Avatar - 'Avatar Country'

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Avatar - 'Avatar Country'

A supremely intelligent album with a schizophrenic personality.

There are many people around nowadays who have never really come across a true concept album – they were all the rage in the seventies. The concept (excuse the pun) is simple, you write a whole album around one theme or story; books were often favourite themes. A concept album requires commitment on the part of the listener, and in this single song download age, they've become a rare thing. Avatar are one of the exceptions as the concept genre suits their artistic temperament. It gives them a skeleton on which to hang their theatrical videos, making something epic and interesting. This latest offering is about a King of Avatar Country.

Avatar are consummate musicians with decidedly Operatic leanings; having said that, you'd be forgiven for thinking they were musical theatre on listening to the intro track 'Glory To Our King', but you are soon set straight as you get the full force of the band on 'Legend Of The King'. There is some intricate guitar work, hints of piano and Johannes Michael Gustaf Eckerström's rangy voice. 'The King Welcomes You To Avatar Country' has a bluesy quality, and it sounds like they borrowed Brian Johnson to scream over the top. This is probably my favourite track on the album.



There is so much going on that you hear more every time you listen to it, and there are about three different melodies, which should sound a mess, but doesn't, it keeps you on your toes. Then there's 'The King Speaks' which is a surreal spoken commentary with no music at all. 'A Statue Of The King' has a split personality; it's like listening to a song on one radio station with the track on another cutting in. 'Silent Songs Of The King Pt. 1: Winter Comes When The King Dreams Of Snow' is just that, quiet fairy-like music and barely audible, whereas 'Silent Songs Pt. 2: The King's Palace' gives you a good shake, just in case you'd lulled into slumber. It is majestic and epic.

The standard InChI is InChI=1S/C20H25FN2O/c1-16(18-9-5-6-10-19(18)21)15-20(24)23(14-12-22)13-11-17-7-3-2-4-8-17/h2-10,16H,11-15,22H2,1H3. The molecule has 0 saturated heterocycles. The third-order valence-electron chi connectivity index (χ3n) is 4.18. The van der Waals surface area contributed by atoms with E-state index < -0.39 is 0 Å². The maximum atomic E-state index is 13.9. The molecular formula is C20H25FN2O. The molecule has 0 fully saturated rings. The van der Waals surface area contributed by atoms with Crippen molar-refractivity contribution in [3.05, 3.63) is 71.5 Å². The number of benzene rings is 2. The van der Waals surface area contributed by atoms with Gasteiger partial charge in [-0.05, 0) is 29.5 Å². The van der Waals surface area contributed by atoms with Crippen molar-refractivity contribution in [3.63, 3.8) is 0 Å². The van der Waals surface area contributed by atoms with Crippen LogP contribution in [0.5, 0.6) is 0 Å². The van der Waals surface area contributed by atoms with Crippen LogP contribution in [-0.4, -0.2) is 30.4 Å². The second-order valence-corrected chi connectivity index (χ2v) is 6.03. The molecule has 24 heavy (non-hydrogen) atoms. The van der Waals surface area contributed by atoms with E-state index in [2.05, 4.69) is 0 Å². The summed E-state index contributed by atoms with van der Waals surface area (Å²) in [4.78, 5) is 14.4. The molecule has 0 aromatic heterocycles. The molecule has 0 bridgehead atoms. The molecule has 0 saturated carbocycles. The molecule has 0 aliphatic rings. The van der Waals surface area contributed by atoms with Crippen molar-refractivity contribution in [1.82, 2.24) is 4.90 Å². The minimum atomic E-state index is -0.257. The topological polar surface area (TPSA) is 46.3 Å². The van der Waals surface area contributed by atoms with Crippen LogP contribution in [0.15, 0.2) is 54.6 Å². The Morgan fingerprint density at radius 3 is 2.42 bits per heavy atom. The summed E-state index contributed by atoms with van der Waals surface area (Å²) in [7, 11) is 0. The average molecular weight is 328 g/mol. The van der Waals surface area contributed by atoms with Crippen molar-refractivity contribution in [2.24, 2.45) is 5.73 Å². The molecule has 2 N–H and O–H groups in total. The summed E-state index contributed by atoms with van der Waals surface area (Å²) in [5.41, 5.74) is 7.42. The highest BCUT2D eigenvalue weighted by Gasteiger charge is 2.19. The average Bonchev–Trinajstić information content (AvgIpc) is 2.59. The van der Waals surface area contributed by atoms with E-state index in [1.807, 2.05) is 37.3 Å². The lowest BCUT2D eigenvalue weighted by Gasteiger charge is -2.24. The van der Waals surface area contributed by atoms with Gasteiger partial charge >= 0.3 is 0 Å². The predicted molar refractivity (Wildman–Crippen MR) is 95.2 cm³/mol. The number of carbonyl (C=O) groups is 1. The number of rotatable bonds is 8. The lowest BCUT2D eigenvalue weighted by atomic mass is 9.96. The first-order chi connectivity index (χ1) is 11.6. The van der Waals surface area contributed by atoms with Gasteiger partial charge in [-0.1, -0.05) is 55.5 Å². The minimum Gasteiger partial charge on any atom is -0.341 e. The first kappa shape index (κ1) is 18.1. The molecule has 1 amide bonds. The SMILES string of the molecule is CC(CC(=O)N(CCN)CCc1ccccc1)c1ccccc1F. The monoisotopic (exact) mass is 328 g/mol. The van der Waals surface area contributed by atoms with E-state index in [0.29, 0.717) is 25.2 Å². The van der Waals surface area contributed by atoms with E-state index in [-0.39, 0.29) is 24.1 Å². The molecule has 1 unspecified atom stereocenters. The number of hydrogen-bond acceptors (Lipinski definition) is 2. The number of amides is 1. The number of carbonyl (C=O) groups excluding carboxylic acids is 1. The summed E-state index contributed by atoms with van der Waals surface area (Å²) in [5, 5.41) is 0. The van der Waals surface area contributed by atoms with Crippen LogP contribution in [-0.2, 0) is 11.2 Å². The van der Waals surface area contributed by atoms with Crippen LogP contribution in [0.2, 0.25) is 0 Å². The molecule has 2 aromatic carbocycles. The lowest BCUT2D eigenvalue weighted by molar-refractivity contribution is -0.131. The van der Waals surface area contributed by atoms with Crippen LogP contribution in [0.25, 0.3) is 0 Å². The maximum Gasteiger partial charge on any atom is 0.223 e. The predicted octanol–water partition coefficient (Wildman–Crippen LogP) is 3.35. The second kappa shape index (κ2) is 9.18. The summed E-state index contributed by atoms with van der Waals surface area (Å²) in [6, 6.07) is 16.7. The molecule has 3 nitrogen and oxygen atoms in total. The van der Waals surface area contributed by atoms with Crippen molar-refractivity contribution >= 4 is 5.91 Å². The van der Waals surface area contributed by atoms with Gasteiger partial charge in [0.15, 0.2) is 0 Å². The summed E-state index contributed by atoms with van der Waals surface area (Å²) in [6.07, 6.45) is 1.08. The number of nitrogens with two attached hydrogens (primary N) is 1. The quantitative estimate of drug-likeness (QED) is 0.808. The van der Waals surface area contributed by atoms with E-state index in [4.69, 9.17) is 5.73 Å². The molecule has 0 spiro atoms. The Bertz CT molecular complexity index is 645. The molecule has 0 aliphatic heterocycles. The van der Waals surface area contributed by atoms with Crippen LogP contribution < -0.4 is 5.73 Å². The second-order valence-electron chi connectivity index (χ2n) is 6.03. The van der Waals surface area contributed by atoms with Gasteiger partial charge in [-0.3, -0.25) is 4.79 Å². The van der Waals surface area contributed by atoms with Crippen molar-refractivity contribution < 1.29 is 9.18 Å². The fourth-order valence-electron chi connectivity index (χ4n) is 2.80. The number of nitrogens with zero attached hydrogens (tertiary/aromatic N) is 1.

'Avatar Country' is not for the faint hearted. It's a supremely intelligent album with a schizophrenic personality. It's like an unpredictable friend on a night out, when you have no idea what they're going to do next. This gives it an edge. This is not an album of sound bites, you need to sit down and immerse yourself to fully enjoy the nuance.

Helen Bradley Owers

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